Objective: The available literature points to the potential therapeutic benefits of alliance strengthening during treatment. Both supportive and expressive techniques have been suggested to be associated with strengthening of the alliance. The present study investigates whether patients may show different effects of supportive vs. expressive techniques in improving alliance as a function of their pretreatment insight levels. Method: Fifty-five patients were randomly assigned to either supportive treatment (ST) or supportive-expressive treatment (SET), as part of a larger randomized controlled trial. Clinical interviews were administered at pretreatment to evaluate the patients’ level of insight. The working alliance was measured after each of the 16 sessions. A multilevel model, including a 3-way interaction of pretreatment insight by treatment condition (ST vs. SET) by time, was used to predict alliance strengthening. Results: The findings suggest that, for individuals receiving ST, those with higher levels of insight show greater alliance strengthening. For individuals receiving SET, those with lower levels of insight show greater alliance strengthening. Conclusion: The current study suggests that one size may not fit all and, whereas some individuals may benefit more from ST to achieve alliance strengthening, others may benefit more from SET.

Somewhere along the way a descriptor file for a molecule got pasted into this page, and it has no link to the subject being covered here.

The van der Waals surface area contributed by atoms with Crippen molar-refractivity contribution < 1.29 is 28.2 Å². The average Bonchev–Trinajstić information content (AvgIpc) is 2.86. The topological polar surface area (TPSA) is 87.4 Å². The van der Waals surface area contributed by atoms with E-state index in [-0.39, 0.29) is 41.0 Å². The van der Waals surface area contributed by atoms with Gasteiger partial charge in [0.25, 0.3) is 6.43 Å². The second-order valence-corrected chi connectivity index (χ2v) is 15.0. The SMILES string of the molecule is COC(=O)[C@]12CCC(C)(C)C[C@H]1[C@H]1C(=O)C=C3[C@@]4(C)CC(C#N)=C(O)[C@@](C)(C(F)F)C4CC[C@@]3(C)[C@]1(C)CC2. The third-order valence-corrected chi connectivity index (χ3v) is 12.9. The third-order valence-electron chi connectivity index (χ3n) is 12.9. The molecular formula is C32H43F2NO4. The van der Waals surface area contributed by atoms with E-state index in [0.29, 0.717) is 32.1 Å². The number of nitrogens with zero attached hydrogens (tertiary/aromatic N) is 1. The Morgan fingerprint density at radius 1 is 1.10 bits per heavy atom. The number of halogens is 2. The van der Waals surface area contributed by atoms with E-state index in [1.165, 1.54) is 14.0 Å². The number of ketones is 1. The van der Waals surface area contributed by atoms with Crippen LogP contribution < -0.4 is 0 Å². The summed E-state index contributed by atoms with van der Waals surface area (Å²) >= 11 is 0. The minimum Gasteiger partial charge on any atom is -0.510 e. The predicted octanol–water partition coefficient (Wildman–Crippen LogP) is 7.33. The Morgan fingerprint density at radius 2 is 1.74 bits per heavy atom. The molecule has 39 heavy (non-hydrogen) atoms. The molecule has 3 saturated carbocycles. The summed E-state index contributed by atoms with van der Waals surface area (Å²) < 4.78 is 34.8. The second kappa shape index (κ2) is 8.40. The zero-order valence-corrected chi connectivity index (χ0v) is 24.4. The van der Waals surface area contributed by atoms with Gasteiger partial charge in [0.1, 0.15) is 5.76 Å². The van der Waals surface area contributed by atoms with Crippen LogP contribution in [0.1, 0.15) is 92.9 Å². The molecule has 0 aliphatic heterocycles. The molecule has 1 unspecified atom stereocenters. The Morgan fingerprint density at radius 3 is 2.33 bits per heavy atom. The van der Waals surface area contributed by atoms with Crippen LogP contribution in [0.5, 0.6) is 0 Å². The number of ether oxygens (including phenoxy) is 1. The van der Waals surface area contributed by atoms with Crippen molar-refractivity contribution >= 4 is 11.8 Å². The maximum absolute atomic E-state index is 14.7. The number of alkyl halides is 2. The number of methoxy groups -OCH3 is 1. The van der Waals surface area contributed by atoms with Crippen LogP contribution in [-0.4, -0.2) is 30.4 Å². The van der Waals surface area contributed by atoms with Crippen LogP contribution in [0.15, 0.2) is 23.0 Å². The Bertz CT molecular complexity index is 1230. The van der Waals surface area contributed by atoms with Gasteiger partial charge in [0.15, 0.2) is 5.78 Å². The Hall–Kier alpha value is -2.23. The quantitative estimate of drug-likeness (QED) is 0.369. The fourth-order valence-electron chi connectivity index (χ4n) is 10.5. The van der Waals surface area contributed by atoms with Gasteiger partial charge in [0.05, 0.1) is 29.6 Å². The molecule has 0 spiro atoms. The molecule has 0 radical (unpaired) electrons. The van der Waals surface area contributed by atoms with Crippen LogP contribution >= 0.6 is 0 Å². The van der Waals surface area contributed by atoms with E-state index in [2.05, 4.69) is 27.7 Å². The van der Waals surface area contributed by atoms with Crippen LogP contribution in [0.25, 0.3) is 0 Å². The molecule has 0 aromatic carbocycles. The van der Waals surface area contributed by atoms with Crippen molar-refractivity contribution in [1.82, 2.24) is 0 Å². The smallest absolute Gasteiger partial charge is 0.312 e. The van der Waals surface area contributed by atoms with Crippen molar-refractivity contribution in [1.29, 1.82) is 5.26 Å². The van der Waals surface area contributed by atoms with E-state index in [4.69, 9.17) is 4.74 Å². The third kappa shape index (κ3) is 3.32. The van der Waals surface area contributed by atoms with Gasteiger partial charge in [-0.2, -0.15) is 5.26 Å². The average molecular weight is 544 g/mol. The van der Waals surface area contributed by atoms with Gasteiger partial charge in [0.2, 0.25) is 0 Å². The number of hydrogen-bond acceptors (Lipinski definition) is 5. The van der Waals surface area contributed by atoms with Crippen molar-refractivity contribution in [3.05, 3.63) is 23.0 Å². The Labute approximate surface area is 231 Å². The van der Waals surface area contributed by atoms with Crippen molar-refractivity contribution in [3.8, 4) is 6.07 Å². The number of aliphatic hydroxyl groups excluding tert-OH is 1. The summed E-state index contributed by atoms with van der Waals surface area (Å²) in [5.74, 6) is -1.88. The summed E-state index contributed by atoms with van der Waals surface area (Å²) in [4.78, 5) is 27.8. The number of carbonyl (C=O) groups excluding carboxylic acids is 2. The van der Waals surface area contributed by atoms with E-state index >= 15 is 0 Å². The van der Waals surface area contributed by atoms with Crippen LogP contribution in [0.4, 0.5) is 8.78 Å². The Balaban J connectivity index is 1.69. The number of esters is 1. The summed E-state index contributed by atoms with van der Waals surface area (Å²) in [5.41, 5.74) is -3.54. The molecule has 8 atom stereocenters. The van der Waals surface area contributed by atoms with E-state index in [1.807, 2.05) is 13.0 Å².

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© 2023 Society for Psychotherapy Research.
- process research
- psychodynamic treatment
ASJC Scopus subject areas
- Clinical Psychology